|Thermal adaptation and the properties of phosphoglucose isomerase allozymes from a sea anemone|
Hoffmann, R.J. (1985). Thermal adaptation and the properties of phosphoglucose isomerase allozymes from a sea anemone, in: Gibbs, P.E. (Ed.) Proceedings of the 19th European Marine Biology Symposium, Plymouth, Devon, UK, 16-21 September 1984. pp. 505-514
In: Gibbs, P.E. (Ed.) (1985). Proceedings of the 19th European Marine Biology Symposium, Plymouth, Devon, UK, 16-21 September 1984. Cambridge University Press: Cambridge. ISBN 0-521-30294-3. 541 pp., more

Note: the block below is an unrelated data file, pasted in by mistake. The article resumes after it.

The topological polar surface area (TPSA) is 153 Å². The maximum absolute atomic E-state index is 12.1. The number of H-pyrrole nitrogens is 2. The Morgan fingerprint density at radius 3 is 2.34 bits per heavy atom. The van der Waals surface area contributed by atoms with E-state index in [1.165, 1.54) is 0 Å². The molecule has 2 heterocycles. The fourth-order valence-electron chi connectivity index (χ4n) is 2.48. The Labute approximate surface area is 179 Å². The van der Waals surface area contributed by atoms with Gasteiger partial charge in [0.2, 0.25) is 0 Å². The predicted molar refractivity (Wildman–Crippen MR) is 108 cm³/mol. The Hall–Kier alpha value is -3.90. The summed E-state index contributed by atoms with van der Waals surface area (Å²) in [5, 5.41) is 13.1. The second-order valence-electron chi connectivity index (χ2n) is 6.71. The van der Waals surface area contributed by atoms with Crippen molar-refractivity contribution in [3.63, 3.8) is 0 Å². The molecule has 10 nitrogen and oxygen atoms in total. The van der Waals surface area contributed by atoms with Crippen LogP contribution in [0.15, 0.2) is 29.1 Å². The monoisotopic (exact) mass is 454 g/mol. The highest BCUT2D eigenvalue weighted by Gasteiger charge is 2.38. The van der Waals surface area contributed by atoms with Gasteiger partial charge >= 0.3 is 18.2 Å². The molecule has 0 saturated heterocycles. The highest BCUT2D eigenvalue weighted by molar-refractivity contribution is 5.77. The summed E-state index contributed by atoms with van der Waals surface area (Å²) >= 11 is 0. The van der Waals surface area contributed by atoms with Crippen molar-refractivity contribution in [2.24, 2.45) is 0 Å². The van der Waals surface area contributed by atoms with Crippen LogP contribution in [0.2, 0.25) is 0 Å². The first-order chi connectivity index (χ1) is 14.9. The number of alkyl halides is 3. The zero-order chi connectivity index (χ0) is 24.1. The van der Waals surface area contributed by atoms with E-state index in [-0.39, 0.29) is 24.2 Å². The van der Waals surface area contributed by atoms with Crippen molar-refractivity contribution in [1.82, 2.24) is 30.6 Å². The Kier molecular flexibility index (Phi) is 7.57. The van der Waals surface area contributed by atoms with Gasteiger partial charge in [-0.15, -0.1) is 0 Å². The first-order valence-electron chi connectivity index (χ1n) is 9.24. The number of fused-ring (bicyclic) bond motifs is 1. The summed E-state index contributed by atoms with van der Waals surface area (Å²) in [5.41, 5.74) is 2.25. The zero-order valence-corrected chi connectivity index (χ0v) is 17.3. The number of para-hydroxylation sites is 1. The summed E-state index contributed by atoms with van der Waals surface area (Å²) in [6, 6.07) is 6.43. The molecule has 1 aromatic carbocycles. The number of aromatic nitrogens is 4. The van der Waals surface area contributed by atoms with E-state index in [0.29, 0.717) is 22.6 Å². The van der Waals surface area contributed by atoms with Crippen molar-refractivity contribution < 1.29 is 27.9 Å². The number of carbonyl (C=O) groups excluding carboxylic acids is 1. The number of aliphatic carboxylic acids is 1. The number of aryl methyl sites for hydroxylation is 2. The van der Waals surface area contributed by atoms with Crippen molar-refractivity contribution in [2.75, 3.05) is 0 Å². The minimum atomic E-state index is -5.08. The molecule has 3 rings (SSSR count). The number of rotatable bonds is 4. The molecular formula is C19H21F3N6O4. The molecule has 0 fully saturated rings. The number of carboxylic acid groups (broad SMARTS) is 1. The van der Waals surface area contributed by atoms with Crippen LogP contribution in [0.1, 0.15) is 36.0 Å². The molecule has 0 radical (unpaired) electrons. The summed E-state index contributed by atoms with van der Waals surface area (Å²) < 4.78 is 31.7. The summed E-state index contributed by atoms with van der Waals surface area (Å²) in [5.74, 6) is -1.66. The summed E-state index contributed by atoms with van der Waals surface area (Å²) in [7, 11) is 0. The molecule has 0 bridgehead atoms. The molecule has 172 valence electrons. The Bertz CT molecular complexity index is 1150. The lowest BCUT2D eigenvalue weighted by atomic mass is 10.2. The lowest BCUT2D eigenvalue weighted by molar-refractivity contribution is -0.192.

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Populations of the sea anemone Metridium senile from the northeast coast of North America have two alleles that code for the glycolytic enzyme phosphoglucose isomerase (E.C. 126.96.36.199). Allozymes produced by alternate homozygotes differ in their heat stabilities. The locus exhibits clinal variation, with the allele encoding the electrophoretically fast allozyme (Pgif) being nearly fixed in populations south of Cape Cod. The allele for the slow form (Pgi8) increases in frequency as populations are sampled farther to the north, and its frequency reaches an observed maximum of approximately 0.5 in northern Maine and southern Canada, the limits of sampling to date. Paralleling this cline in allele frequency is a thermal gradient in the summertime mean temperature. These patterns suggest the hypothesis that the fast allozyme is adapted to warm temperatures and the slow allele to colder temperatures. Partial support for a thermal selection hypothesis comes from examination of the kinetics of partially purified preparations of the allozymes from the genotype. There are significant differences in activity between forms, with the allozyme from Pgiff homozygotes being about 2.5- to 3-fold higher in specific activity than that from Pgi88 homozygotes. Heterozygotes produce a mixture of enzymes with intermediate activity. In addition, there are significant differences in Km for substrates in both reaction directions. In the gluconeogenic reaction direction, the fast form has slightly higher Km of fructose- 6-phosphate than the slow form at all temperatures from 5-25°c. In the glycolytic direction, the ordering of Km of glucose-6-phosphate is reversed, with the slow form exhibiting the higher values at all temperatures. Vmax/ Km ratios are also significantly different, with Pgiff homozygotes showing higher values at all tested temperatures. The greatest absolute difference in this ratio falls at 25°c, near the maximum temperature experienced in nature. These data suggest a biochemical reason for the predominance of the fast allozyme in warm waters resulting from its superior activity at high environmental temperatures, but they leave unexplained the reason for the rise in frequency of the slow form in colder waters.